Story Source:

The above story is based on materials provided by Helmholtz Association. Note: Materials may be edited for content and length.


Cite This Page:

Helmholtz Association. "Immunization Against Type 1 Diabetes: Mice Successfully Treated." ScienceDaily. ScienceDaily, 28 May 2007. <www.sciencedaily.com/releases/2007/05/070527140321.htm>.
Helmholtz Association. (2007, May 28). Immunization Against Type 1 Diabetes: Mice Successfully Treated. ScienceDaily. Retrieved March 26, 2015 from www.sciencedaily.com/releases/2007/05/070527140321.htm
Helmholtz Association. "Immunization Against Type 1 Diabetes: Mice Successfully Treated." ScienceDaily. www.sciencedaily.com/releases/2007/05/070527140321.htm (accessed March 26, 2015).

Share This


More From ScienceDaily



More Health & Medicine News

Thursday, March 26, 2015

Featured Research

from universities, journals, and other organizations


Featured Videos

from AP, Reuters, AFP, and other news services

House Ready to Pass Medicare Doc Bill

House Ready to Pass Medicare Doc Bill

AP (Mar. 26, 2015) — In rare bipartisan harmony, congressional leaders pushed a $214 billion bill permanently blocking physician Medicare cuts toward House passage Thursday, moving lawmakers closer to resolving a problem that has plagued them for years. (March 26) Video provided by AP
Powered by NewsLook.com
HIV Outbreak Prompts Public Health Emergency In Indiana

HIV Outbreak Prompts Public Health Emergency In Indiana

Newsy (Mar. 26, 2015) — Indiana Gov. Mike Pence says he will bring additional state resources to help stop the epidemic. Video provided by Newsy
Powered by NewsLook.com
Indiana Permits Needle Exchange as HIV Cases Skyrocket

Indiana Permits Needle Exchange as HIV Cases Skyrocket

Reuters - US Online Video (Mar. 26, 2015) — Governor Mike Pence declares the recent HIV outbreak in rural Indiana a "public health emergency" and authorizes a short-term needle-exchange program. Rough Cut (no reporter narration) Video provided by Reuters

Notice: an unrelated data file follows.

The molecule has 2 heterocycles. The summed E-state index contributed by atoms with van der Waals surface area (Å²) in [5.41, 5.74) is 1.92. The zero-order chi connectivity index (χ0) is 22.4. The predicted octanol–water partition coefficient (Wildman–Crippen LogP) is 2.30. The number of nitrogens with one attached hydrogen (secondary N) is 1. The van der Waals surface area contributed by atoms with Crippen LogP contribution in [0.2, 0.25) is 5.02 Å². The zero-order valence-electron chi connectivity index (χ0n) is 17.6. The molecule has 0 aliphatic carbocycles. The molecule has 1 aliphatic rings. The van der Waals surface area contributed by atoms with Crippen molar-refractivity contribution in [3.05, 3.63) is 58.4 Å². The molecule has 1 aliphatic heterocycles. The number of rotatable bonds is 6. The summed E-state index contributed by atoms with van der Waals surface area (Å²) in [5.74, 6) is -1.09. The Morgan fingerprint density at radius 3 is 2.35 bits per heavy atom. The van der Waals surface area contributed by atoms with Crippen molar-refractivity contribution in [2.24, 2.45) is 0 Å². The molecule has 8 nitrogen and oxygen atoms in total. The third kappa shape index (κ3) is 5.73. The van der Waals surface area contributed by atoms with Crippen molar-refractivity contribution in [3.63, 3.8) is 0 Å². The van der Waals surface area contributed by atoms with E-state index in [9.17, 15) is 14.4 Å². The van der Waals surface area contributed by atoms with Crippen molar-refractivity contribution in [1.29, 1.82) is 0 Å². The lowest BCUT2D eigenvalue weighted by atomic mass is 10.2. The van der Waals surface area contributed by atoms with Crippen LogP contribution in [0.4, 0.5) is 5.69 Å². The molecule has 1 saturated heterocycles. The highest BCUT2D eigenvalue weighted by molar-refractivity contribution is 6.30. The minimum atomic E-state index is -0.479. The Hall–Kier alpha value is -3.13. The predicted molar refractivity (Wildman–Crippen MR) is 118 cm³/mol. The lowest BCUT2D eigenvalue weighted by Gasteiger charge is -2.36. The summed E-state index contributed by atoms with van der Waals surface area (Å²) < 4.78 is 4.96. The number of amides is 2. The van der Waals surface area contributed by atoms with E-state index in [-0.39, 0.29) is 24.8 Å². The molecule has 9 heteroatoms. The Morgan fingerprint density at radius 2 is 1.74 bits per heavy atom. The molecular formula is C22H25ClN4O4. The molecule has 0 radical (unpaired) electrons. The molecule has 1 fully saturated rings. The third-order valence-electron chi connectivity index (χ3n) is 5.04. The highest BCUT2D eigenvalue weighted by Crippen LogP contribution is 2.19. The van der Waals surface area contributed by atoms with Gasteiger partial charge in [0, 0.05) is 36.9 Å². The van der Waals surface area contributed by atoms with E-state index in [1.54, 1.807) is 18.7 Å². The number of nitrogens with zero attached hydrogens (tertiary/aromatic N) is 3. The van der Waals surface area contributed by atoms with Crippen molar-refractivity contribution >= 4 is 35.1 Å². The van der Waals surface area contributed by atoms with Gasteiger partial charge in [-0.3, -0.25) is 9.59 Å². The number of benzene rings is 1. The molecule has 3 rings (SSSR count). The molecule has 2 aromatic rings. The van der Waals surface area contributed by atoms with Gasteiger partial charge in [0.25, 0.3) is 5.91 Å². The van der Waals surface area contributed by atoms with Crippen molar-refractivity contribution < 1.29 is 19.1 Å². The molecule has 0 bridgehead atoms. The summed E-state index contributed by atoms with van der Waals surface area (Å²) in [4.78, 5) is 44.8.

Powered by NewsLook.com
AAA: Distracted Driving a Serious Teen Problem

AAA: Distracted Driving a Serious Teen Problem

AP (Mar. 25, 2015) — While distracted driving is not a new problem for teens, new research from the AAA Foundation for Traffic Safety says it&apos;s much more serious than previously thought. (March 25) Video provided by AP
Powered by NewsLook.com

Search ScienceDaily

Number of stories in archives: 140,361

Find with keyword(s):
 
Enter a keyword or phrase to search ScienceDaily for related topics and research stories.

Save/Print:
Share:  

Breaking News:

Strange & Offbeat Stories

 

Health & Medicine

Mind & Brain

Living & Well

In Other News

... from NewsDaily.com

Science News

Health News

Environment News

Technology News



Save/Print:
Share:  

Free Subscriptions


Get the latest science news with ScienceDaily's free email newsletters, updated daily and weekly. Or view hourly updated newsfeeds in your RSS reader:

Get Social & Mobile


Keep up to date with the latest news from ScienceDaily via social networks and mobile apps:

Have Feedback?


Tell us what you think of ScienceDaily -- we welcome both positive and negative comments. Have any problems using the site? Questions?
Mobile iPhone Android Web
Follow Facebook Twitter Google+
Subscribe RSS Feeds Email Newsletters
Latest Headlines Health & Medicine Mind & Brain Space & Time Matter & Energy Computers & Math Plants & Animals Earth & Climate Fossils & Ruins